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The Political Testament of Frederick William I ("the Soldier King") (February 17, 1722)

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You must be very cautious in entering into alliances with great lords and promise nothing that you cannot keep and nothing that is against the word of God and against your country’s interests. [ . . . ]

[Here follow counsels on what relations the recipient of these instructions should follow with other powers: close friendship with Russia, good relations with Poland – but everything must be done to ensure that it remains a republic. “Always be on your guard against the House of Austria and the Emperor, who is very jealous of Prussia and its army,” etc. Frederick William is not opposed to Brandenburg’s sending troops against France, if properly rewarded, “but not to Italy or Hungary, this is against your interest and total ruin of your army and too far away from your own country.”]

I beg my dear successor to take no decision in affairs of State until you have considered everything well with your Ministers for Foreign Affairs. For if you spend a year listening to your Ministers speak and report on affairs you will soon learn and understand the subject and will learn to understand where your interest lies.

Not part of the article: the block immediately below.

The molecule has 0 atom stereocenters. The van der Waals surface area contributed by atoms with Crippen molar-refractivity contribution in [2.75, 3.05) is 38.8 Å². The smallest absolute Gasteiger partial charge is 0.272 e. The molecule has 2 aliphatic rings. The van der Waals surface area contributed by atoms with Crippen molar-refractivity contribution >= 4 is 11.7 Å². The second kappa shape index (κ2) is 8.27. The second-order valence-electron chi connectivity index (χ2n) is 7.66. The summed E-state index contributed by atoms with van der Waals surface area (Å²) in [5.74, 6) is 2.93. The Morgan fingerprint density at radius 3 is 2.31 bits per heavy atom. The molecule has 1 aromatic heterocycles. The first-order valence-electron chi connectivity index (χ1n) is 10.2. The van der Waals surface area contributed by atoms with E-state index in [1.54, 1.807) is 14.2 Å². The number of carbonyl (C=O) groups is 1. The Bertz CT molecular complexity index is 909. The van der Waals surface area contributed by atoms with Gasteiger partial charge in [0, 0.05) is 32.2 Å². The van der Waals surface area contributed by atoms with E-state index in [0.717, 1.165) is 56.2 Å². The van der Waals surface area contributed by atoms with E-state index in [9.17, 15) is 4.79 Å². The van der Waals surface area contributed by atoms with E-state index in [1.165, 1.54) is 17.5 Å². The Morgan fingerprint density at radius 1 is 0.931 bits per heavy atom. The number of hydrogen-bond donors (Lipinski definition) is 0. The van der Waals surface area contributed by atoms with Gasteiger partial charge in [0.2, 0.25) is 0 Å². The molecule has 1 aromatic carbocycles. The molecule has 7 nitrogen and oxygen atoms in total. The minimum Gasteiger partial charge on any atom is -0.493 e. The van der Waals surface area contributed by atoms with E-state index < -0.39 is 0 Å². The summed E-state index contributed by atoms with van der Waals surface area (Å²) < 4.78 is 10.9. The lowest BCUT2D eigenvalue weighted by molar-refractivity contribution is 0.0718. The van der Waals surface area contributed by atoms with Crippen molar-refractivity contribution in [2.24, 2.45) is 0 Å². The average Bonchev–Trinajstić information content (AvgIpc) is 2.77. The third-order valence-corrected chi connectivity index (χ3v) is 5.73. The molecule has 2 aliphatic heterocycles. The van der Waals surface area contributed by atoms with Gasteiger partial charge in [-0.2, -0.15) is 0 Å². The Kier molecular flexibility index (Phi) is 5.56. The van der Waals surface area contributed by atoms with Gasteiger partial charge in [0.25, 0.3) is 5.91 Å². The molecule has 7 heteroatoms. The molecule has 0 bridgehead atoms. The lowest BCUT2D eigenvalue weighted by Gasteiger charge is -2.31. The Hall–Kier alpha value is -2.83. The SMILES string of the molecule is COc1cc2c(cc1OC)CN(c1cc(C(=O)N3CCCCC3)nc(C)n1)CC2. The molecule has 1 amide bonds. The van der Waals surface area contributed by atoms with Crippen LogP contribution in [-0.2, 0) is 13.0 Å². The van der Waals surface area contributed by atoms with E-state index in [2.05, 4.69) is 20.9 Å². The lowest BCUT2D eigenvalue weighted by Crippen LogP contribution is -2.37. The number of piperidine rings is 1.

My dearest successor will think and say, why did my late father not act in all things as is written here? This is the reason. When my late father died in 1713, I found the land of Prussia practically a dead country, from human and cattle plague, all the Crown lands in the whole country, or most of them, pledged, or let under hereditary leases all of which I had to redeem, while the finances were in such a state that we were on the verge of bankruptcy. The army in so bad a condition and so small in numbers that I cannot even describe all that was wrong. It is certainly a masterpiece that in nine years, by 1722, I have gotten everything back into such good order and condition, and your estates are unencumbered with debt, your army and artillery in such a state as to count in Europe, and I assure you that I have had little help from my servants, but have rather been impeded by them, directly and indirectly. So I have not been able to do more in these nine years, but my dear successor will certainly be able to achieve everything that is written here in the instructions after my death. I wish my dear successor all good fortune and Divine blessing in this, and should God grant me a few more years of life, I shall myself be able to achieve much, as it stands here. Should I live longer I will write a supplement to these instructions, meanwhile I commend all to God and beg you to read it through often with reflection and attention; I am persuaded that you will find use in it and will follow me, for I have myself learned everything through experience, and in my time I have myself tried many experiments.

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